The Viking Dodge "mascot", a person dressed in a costume, was out front this afternoon, and a person who appeared to be a manager came to the curb near Wayne and directed the person in the costume with these words, "When he walks, you walk right in front of him." The face of the person in the costume could not be seen, but he kept his distance from Wayne. The order to walk in front of Wayne (to block people from seeing Wayne) was absolutely inappropriate and could have, if Wayne had stumbled, resulted in the costumed person's being accidentally pushed into the street in front of traffic.

Let me tell you about Wayne. Wayne is from Marengo and is in his early 70's. Wayne is not a confrontational person. Wayne carefully walked around the person in the costume and gave him wide berth. Quickly, the person in the costume must have realized that the manager's order was wrong, if not indeed legally wrong. Had Wayne felt alarmed or disturbed by the person in the costume, he could have had him arrested for Disorderly Conduct. Wayne felt no alarm or disturbance, because the costumed person wisely kept some distance and made no effort whatsoever to block Wayne's path.

Soon thereafter, a young salesman was walked to the curb, probably by a manager, and told to walk up and down in front of Wayne, carrying a hand-lettered sign, "New Management, New Attitude." Yeah, sure... The sign was poorly made. The young man was pleasant enough and obviously was doing just what he had been ordered to do. Perhaps he'll be looking for a new job soon. Let's hope...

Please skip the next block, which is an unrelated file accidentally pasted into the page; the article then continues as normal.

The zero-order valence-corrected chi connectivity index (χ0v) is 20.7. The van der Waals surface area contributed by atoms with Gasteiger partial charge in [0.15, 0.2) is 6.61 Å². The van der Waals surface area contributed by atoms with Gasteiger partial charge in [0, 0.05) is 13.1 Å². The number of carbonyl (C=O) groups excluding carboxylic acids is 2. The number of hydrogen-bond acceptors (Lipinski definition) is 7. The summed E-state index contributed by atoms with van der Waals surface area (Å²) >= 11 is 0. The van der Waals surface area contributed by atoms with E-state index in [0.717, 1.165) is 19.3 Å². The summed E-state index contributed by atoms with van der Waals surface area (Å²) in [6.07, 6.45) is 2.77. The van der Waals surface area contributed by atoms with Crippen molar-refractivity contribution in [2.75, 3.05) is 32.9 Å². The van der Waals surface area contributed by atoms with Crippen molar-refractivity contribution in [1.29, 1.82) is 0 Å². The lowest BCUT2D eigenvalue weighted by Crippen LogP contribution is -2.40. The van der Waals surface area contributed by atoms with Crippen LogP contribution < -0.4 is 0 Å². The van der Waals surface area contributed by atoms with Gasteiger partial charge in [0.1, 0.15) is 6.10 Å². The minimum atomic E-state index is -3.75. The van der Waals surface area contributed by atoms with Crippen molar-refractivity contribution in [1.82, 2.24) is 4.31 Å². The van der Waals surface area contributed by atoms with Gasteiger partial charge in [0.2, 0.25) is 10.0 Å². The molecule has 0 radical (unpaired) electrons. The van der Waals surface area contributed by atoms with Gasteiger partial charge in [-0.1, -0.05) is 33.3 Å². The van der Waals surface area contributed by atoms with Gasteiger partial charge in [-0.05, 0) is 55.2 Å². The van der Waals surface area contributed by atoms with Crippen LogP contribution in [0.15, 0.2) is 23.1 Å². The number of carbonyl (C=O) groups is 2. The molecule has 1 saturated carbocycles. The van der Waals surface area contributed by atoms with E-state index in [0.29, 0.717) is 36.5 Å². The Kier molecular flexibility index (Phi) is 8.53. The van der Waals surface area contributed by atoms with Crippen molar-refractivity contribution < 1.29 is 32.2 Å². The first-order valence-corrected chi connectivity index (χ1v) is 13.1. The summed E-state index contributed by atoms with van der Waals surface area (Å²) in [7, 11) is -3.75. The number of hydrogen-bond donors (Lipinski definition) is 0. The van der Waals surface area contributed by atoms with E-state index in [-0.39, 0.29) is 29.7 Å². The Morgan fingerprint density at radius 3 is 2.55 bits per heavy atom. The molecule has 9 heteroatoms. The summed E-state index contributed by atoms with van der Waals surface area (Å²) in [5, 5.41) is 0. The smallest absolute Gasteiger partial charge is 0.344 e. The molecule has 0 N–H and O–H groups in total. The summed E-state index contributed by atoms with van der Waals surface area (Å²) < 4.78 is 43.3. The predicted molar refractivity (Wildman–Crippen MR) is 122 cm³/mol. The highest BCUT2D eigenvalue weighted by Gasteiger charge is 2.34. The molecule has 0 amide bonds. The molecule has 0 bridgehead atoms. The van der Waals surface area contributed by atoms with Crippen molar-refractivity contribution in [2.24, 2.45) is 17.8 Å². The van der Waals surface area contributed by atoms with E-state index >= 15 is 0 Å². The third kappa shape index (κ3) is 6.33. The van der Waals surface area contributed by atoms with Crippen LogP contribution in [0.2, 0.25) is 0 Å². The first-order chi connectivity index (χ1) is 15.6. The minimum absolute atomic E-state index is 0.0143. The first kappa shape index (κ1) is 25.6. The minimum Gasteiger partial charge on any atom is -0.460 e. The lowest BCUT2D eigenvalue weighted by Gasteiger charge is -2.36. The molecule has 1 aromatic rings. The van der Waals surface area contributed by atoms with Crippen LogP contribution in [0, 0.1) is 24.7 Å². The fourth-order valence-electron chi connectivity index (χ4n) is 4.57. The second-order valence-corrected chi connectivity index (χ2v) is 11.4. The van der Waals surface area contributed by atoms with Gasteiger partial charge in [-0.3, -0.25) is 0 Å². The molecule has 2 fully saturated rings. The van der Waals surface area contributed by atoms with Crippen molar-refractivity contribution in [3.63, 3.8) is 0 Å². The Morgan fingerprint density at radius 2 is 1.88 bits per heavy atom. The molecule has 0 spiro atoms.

The actual presence of the young man with the cheaply-made sign constituted advertising in the public right-of-way, because he walked up and down in the street between the curb and the solid white lane line. Had the police been aggressive about laws this afternoon, he might have been at risk for arrest, although it should have been the manager arrested - the manager who ordered him to walk with the advertising sign.

So, what's the big deal at Viking Dodge? If you buy a car there - or anywhere - make very sure that every line on the purchase contract and finance contract is filled in. Leave no line blank. If a line is blank, draw a line through the blank space. Initial it and make the Finance Manager (closer) initial it, too. NO EXCEPTIONS. Do not rely on any oral promises about terms, financing, interest rates, payments, accessories to be included in the car, delivery date, etc. Get EVERYTHING in writing, and in ink!

Take a copy of ALL paperwork with you when you leave. Do not leave your car as a trade-in unless the deal is done, completed, financing approved. Anything promised, but not written into the Contract, is nothing but hot air. Do not drive the car off the lot, based on a promise that financing will be approved "soon" or "Monday" or "when the Finance Manager gets back." If it doesn't get approved as you expected, you might find yourself liable for a very high mileage cost for driving the car until you return it.

If you don't do your homework before making a deal, you will regret it. You can count on that.